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Sleep, anxiety, and meditation: The best mobile mental health apps

A stock image of a woman meditating while wearing headphones.
Image Credit: Prostock-Studio

According to a study conducted by the Canadian Journal of Psychology, nearly a quarter of students report having received a past-year diagnosis of anxiety or depression, with 16 per cent reporting a dual diagnosis.

With increasing cases of depression, anxiety, and stress in the lives of young people across the country, there’s no doubt students are dealing with this too.

It’s important to find ways to cope and relax whenever possible to avoid panic attacks and overall burnout.

One of the most convenient options nowadays are meditation and sleep-based phone apps.

With the increase in need and demand for these apps, the amount of available options has increased as well. This has made it increasingly difficult to find which potential option would work best for you.

The main frontrunners in the space as of right now consist of Calm, BetterMe: Mental Health, Headspace, and Balance. Each of these apps are unique in their own way, so let’s lay out some of the major pros, cons, and differences of each.


This is probably one of the most heard-of apps on the list, with ads currently circulating on Spotify talking about the app. While it is one of the most popular, it’s also one of the toughest to get into.

The interface is pleasant, everything is well laid out, and it even has some popular voice actor contributions including from Critical Role’s Matthew Mercer.

That being said, this app offers one of the least in terms of free-use availability. Users hit a paywall from the first time they open the app, with only a handful of available options for free.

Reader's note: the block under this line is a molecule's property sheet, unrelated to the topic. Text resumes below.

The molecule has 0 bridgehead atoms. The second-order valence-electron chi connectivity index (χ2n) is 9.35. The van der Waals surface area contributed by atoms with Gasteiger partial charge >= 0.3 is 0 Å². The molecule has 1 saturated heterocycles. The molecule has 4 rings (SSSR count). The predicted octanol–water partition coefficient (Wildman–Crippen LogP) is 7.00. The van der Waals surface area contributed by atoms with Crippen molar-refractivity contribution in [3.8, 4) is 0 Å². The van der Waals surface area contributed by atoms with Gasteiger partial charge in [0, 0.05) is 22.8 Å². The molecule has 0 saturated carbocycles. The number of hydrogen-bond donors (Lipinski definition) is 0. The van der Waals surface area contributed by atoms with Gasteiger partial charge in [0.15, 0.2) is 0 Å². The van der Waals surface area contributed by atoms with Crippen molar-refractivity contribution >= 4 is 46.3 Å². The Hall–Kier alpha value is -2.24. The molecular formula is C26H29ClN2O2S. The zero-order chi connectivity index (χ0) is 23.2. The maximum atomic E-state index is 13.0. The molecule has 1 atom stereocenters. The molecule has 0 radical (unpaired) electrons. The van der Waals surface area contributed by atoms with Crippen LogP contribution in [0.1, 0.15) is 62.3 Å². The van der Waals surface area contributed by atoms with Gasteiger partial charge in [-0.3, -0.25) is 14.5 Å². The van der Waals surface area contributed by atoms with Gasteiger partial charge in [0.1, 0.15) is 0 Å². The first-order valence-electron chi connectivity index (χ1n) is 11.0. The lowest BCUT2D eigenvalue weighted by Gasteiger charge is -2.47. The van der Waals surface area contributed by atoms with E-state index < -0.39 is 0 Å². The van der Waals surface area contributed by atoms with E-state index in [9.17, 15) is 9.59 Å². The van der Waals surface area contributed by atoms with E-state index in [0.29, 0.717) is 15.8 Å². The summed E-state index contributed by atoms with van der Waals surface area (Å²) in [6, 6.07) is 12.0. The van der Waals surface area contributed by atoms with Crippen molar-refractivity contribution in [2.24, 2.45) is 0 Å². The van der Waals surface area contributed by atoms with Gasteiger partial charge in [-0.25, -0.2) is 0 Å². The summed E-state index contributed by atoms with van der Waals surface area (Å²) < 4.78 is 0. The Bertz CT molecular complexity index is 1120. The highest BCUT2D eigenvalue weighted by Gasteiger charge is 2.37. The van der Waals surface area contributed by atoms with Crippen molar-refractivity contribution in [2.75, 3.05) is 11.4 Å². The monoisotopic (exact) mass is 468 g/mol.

This makes it incredibly difficult for those looking to experiment with app options or those looking for the odd hit of relaxation without a subscription.

To try: seven-day free trial, $15.99 per month or $76.99 per year.

BetterMe: Mental Health

This is one of the secondary apps off of their main BetterHelp app, which provides therapy options and counselling. That does make it reassuring that they know what they’re doing.

For their mental health app, when it comes to meditation and relaxing during the day, BetterMe: Mental Health is one of my favourite available options.

While it’s a bit limited when it comes to sleep options and general long-term potential, it has a great amount of sound options and breathing exercises.

This makes it one of the best choices while studying, working, and generally trying to calm down while awake.

To try: $26.99 per year.

“It’s important to find ways to cope and relax whenever possible to avoid panic attacks and overall burnout.”


This one is fairly similar to Calm, with a very prevalent paywall limiting availability for free users. That being said, Headspace offers even less.

You will struggle to find even a single app that doesn’t have a lock symbol beside it, heavily pushing their paid services.

The app does have plenty of options ranging from breathing exercises, sleep guides, stories, options for families, and more.

The plans themselves are quite nice, and the app itself is very well laid out and easy to navigate. For those looking for a well-made and polished app, this is a great option.

You just might find it tough to want to fork over a subscription fee for an app that limits your usage from day one.

To try: seven-day free trial, $17.99 per month or $89.99 per year.


This has become my go-to option. Balance has everything from single relaxation exercises to longer term, multiple day plans. There are different voice options available to customize the experience as well as different colour noise sounds to use. While the app is not technically free, it makes itself readily available to try and use, offering new users a free year of use rather than the standard seven-day trial.

To try: one-year free trial, $11.99 per month or $69.99 per year.

Everyone is different and not everyone will like and enjoy these apps the same way. Trying each and testing your preferences is a great option to make sure you’re finding the best app for you.

In any case, finding ways on your phone or in life to cope with life and relax when possible is one of the best things you can do for your long-term mental well-being.